Gov’t Lied Over $1bn Eurobond
Dr Anthony Akoto Osei
The Minority New Patriotic Party (NPP) in Parliament yesterday confirmed that the government had misapplied the $1 billion Eurobond secured in September this year by using it to defray part of its domestic debt.
According to the Minority, the $1 billion Eurobond was intended to be used to finance some important capital projects in the country but the government, realising the effects of its over-borrowing from the Bank of Ghana, had used the money to pay its huge indebtedness to the Bank.
The Minority Spokesperson on Finance, Dr Anthony Akoto Osei, told journalists at a press conference in Accra yesterday that data retrieved from the monetary account of the Bank of Ghana's website—copies of which were made available to them (journalists)—indicates that the money had already hit the sovereign bond account and used to defray government's indebtedness to the bank.
Dr Akoto Osei doubted the sincerity of the government in the application of the $1 billion Eurobond, especially when the Finance Minister, Seth Terkper, had said that $800 million of the money was in an account in a US bank.
According to the Minority, as at the end of August this year, government had borrowed a whopping GH¢10.6 billion from the Bank of Ghana which was in breach of the bank's Act, 2002 Section 30(b), which stipulates that the bank cannot give loan or credit to the government totalling more than 10 percent of government's tax revenue for the fiscal year under review which in this case far exceeds that cap.
“The data from the Bank of Ghana shows that Bank of Ghana's net credit to government increased from GH¢5.3 billion at the end of December 2013 to GH¢10.6 billion by August 2014, representing an increase of GH¢5.3 billion. The massive extension of credit to the government by the Bank of Ghana represented a breach of the Bank of Ghana Act, 2002 and the criterion established by the six countries in the West Africa Monetary Zone,” he said, adding that that was the reason why the government was refusing to tell Ghanaians what the proceeds of the September 2014 Sovereign bond had been used for as it rightly came to Parliament to seek before parliamentary approval was given.
“We have caught them red-handed. The money had been swallowed by the Bank of Ghana as a result of government's huge indebtedness to it as against the reasons for which parliamentary approval was sought for the $1 billion Eurobond to be issued,” the Minority spokesperson said.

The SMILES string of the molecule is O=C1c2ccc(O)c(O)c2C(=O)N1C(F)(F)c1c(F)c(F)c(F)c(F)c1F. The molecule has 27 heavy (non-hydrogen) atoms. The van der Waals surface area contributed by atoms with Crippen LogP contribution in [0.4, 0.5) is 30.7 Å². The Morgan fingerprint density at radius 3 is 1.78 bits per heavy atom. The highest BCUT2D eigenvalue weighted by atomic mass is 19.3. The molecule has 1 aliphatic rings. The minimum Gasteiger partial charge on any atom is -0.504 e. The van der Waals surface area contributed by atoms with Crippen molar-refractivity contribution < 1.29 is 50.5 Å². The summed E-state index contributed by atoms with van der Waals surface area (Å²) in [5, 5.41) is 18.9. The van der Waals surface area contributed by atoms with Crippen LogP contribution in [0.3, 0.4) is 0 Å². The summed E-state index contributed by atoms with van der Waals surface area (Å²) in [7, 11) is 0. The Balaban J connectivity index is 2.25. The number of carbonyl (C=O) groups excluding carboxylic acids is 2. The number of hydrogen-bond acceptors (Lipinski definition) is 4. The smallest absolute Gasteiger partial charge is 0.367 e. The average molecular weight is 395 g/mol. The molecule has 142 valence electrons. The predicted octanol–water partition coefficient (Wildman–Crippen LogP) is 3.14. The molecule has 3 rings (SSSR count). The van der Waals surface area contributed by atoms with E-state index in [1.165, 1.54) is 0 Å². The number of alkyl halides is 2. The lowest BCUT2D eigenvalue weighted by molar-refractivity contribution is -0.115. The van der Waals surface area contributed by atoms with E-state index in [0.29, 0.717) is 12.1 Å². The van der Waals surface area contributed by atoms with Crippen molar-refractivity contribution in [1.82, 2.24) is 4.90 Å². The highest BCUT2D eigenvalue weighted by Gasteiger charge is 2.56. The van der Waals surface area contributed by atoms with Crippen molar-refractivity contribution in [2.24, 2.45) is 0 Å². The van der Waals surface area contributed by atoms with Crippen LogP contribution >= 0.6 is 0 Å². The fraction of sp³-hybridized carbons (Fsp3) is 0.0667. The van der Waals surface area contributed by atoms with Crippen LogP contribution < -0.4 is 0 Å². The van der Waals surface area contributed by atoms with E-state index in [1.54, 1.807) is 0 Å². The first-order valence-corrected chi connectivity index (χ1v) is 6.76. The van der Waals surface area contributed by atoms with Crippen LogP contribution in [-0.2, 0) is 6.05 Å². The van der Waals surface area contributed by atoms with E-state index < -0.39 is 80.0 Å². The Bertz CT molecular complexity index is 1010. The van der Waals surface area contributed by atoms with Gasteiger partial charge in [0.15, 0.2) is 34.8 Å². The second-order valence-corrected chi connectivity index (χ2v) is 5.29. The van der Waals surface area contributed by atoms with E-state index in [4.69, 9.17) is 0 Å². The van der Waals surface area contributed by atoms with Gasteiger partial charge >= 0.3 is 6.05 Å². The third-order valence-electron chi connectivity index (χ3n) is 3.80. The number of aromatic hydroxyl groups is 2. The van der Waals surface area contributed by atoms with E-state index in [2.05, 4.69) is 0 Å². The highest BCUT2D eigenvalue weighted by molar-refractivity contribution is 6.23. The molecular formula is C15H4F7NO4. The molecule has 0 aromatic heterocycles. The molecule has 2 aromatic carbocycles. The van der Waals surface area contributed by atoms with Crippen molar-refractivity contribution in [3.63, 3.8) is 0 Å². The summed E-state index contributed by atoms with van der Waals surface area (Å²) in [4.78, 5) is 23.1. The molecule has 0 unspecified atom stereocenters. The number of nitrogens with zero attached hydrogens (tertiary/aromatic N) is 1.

Dr Akoto Osei explained to journalists that the implications of what the government had done were far-reaching and could seriously affect foreign investor confidence, while the people of the country had been deprived of projects which the sovereign bond proceeds were to be used for.
“Ghanaians would be deprived of the benefits of the much-needed development while facing the additional burden of repaying the debt,” he indicated.
He said now that the Eurobond money had been misapplied, most of the capital projects including the Kasoa interchange, were going to be at standstill.
The issue of the $1 billion Eurobond was raised by the vice presidential candidate of the NPP, Dr Mahamudu Bawumia, who challenged the government to tell Ghanaians what the money had been used for.
Dr Bawumia, former Deputy Governor of the Bank of Ghana until the 2008 general elections, may therefore have credible sources within the bank to give information on the misapplication of the Eurobond or might have also done his own independent research to find out what the money had been used for.
After the NPP vice presidential candidate had challenged the government to reveal where the money is and what it had been used for, Mr Seth Terkper came out and said $800 million of that money was sitting intact in a bank in New York, USA.
His two deputy ministers contradicted themselves in relation to the whereabouts of the Eurobond, saying that the money was being used to pay for infrastructure development that the government had prioritised, with some of them (infrastructure) mentioned as the Kasoa bypass road which is 37 percent complete, the Kwame Nkrumah Interchange which is about 62 percent complete, the Polo Gounds bypass which is about 92 percent complete and the Ayamfuri road in the Central Region.